How is haemophilia treated?

Haemophilia is treated by replacing the missing clotting factor in the blood. This is done by injecting a product that contains the needed factor into a vein. Bleeding stops when enough clotting factor reaches the bleeding site. It is very important that treatment is given as quickly as possible to prevent long-term damage.

With an adequate quantity of treatment products and proper care, people with hemophilia can live perfectly healthy lives.

Clotting factors are found in the following blood products in order of decreasing concentration:
  • Factor concentrates
  • Cryoprecipitate
  • Plasma
  • Whole blood

Factor concentrates are the treatment of choice for haemophilia. They can be made from human blood (called plasma-derived products) or manufactured using genetically engineered cells that carry a human factor gene (called recombinant products). Factor concentrates are made in sophisticated manufacturing facilities. All commercially prepared factor concentrates are treated to remove or inactivate blood-borne viruses.

People with mild haemophilia A sometimes use desmopressin (also called DDAVP), a synthetic hormone that stimulates the release of factor VIII.

Cryoprecipitate is derived from blood and contains a moderately high concentration of factor VIII (but not IX) clotting factor. It is effective for joint and muscle bleeds, but is less safe from viral contamination than concentrates and is harder to store and administer. Cryoprecipitate can be made at local blood collection facilities.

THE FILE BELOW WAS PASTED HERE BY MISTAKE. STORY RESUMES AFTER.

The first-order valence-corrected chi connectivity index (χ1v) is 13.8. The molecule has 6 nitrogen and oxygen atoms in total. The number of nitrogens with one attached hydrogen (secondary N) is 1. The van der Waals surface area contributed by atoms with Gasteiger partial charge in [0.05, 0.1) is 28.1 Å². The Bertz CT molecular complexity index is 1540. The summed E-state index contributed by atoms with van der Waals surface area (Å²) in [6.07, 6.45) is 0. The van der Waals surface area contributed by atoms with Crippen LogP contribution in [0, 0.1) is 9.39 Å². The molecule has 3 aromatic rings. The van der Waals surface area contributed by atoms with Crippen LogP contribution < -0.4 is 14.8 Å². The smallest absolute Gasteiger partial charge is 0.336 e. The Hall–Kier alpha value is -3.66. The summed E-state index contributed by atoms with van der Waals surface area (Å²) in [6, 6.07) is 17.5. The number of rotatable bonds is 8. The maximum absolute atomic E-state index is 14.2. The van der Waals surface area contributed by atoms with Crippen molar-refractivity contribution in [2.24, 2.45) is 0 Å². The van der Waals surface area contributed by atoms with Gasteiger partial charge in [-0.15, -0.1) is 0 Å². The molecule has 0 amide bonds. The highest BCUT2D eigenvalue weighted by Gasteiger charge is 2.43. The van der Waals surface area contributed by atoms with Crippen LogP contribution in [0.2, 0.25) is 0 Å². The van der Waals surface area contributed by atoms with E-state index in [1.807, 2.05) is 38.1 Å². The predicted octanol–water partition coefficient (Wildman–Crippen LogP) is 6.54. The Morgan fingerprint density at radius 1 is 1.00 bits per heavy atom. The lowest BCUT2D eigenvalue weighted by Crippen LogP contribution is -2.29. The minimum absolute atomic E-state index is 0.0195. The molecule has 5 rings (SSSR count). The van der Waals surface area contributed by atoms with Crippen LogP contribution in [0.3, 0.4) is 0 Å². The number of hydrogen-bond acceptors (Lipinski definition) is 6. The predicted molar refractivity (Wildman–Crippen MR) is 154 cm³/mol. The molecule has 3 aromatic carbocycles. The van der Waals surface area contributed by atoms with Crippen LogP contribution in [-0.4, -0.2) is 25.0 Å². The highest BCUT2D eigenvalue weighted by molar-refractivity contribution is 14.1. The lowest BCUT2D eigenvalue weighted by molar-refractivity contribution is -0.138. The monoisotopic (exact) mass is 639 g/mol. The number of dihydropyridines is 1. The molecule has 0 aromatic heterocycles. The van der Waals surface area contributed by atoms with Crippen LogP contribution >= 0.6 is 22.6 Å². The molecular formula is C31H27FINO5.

In fresh plasma the red cells have been removed, leaving the blood proteins including the clotting factors. It is less effective than cryoprecipitate for the treatment of haemophilia A because the factor VIII is less concentrated. Large volumes of plasma must be transfused. This can cause circulatory overload.

The life of the clotting factors is preserved by making a product called fresh frozen plasma (FFP). FFP is still the only product available for treatment of haemophilia A and B in some countries.

There are considerable drawbacks to the use of whole blood in the treatment of haemophilia. First, it must be fresh because the activity of the clotting factors in the drawn blood decreases quickly with time. Second, the red cells it contains must, of course, be compatible with those of the recipient. Third, it takes a large volume of whole blood to stop a bleed and this volume may overload the circulation and cause the heart to fail.